One big revelation from the documentary is Cage and Burton’s take on Clark Kent. Far from being a mild-mannered Boy Scout reporter a la Christopher Reeve, Cage would have played Kent as a shambolic nineties California hipster, with clashing clothes, baggy pants and cheap sunglasses. The logic – which is frankly quite sound – was that no one would ever suspect such a pathetic and disorganized character of being Superman. It’s as sensible an idea in the late 1990s as having Kent be a straightforward spectacled reporter in the late 1930s, and a great example of how Burton and Cage were taking chances with the character while staying true to his essential nature.

Overall, the documentary illustrates just how original Burton’s vision for Superman was, and ironically for an artist who claims not to be interested in comics, it would have been closer to the portrayal in our favourite medium than anything so far produced. That includes Richard Donner’s Superman and Bryan Singer’s later homage to it with Superman Returns. And moreover, it would have had more fun, more spectacle (the regeneration sequence in particular seems like it would have been fantastic) and more heart than Zack Snyder’s Man of Steel. (Although that may be damning with faint praise: I think a lump of coal has more heart than that particular film.)

It’s entirely fitting that Schnepp has made this documentary for true comic book fans, as they would have no doubt found much to love in Superman Lives. The irony is that the film was cancelled mainly due to the box office and critical failure of Batman and Robin, along with other Warner products, which made the studio reluctant, at least for a while, to invest in yet another big-budget spectacle. Burton, so the rumour goes, was particularly incensed that the franchise he helped create (the original Batman) had been mutated so much by Joel Schumacher that it killed another franchise he was in the process of resurrecting. From the evidence presented in The Death of Superman Lives, we could easily have had a run of great Superman films fifteen years ago, with an Oscar-winning movie star in the title role, rather than the grim spectacle of today’s cinematic Superman. For fans of this genre, the documentary is an ode to a different and more creative era.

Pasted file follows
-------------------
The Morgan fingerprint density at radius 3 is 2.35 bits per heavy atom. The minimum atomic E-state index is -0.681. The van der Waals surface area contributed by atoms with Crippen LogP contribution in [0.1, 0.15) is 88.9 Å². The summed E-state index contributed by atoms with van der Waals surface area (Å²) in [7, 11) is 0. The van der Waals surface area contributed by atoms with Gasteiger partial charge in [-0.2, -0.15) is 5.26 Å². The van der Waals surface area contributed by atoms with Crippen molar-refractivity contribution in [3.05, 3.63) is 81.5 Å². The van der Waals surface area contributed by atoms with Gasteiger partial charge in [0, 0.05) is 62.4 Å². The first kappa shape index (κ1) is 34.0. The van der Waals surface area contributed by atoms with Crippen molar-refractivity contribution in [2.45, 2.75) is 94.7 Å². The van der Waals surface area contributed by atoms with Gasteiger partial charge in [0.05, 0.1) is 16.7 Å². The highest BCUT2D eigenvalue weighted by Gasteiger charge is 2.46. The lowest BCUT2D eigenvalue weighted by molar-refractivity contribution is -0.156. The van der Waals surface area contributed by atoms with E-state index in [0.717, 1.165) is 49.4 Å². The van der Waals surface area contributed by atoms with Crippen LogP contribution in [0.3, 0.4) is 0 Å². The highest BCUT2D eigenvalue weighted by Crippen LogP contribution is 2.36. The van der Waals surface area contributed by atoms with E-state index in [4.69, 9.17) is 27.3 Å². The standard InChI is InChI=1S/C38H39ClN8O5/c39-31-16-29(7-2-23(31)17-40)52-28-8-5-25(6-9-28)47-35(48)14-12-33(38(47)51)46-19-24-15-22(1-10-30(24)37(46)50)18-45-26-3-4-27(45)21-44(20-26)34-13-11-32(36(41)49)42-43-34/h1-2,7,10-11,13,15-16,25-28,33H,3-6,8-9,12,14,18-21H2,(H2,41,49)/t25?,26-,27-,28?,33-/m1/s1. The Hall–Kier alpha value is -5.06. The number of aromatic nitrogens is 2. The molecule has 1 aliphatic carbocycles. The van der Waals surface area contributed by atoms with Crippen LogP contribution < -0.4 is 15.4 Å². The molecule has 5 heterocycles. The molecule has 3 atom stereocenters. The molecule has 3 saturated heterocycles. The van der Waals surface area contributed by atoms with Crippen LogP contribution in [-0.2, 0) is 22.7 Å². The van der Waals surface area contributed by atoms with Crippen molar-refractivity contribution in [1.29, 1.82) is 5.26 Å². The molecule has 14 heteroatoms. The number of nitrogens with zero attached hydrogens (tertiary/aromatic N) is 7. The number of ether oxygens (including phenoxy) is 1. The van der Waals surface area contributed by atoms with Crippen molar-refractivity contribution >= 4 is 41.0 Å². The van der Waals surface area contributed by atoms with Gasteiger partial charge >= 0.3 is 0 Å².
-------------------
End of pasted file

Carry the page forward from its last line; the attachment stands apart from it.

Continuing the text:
The film can be purchased directly from Schnepp’s website, and we’re happy to endorse it here.

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ABOUT THE AUTHOR

Independent scholar Ian Dawe has been writing for Sequart since November 2013. Before that, he had a mixed background, initially in science (Molecular Biology and Biochemistry), where he earned an MSc from Simon Fraser University and then an MA in Film from the University of Exeter in the UK. He spent a decade teaching at the college level, delivering courses in Genetics, Biochemistry, Cell Biology, Biological Anthropology and Film History. His academic work includes peer-reviewed papers on the work of Alan Moore, Harvey Pekar for Studies in Comics and a dissertation on Terry Gilliam for the University of Exeter. He has presented papers at several major academic conferences including Slayage 2014, Magus: Transdisciplinary Approaches to the Work of Alan Moore in 2010 (in the wizard's hometown of Northampton), Comics Rock and the International Conference of the Humanities in 2012, and at the Southwest Popular Culture Association Conference in Albuquerque, New Mexico in 2014 and 2015. He has contributed to several books, including a chapter about the TV show Archer in "James Bond and Popular Culture" and two chapters on Breaking Bad for "Breaking Bad and Masculinity", both now available from McFarland. At Sequart, he has authored a chapter for New Life and New Civiliations: Exploring Star Trek Comics, A Long Time Ago and two more upcoming books on Star Wars comics. He has also contributed to books on Alan Moore and 1970s Horror Comics. He is currently planning a full-length book on Better Call Saul. Ian currently lives in Vancouver, BC.

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Also by Ian Dawe:

A More Civilized Age: Exploring the Star Wars Expanded Universe

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A Galaxy Far, Far Away: Exploring Star Wars Comics

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A Long Time Ago: Exploring the Star Wars Cinematic Universe

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New Life and New Civilizations: Exploring Star Trek Comics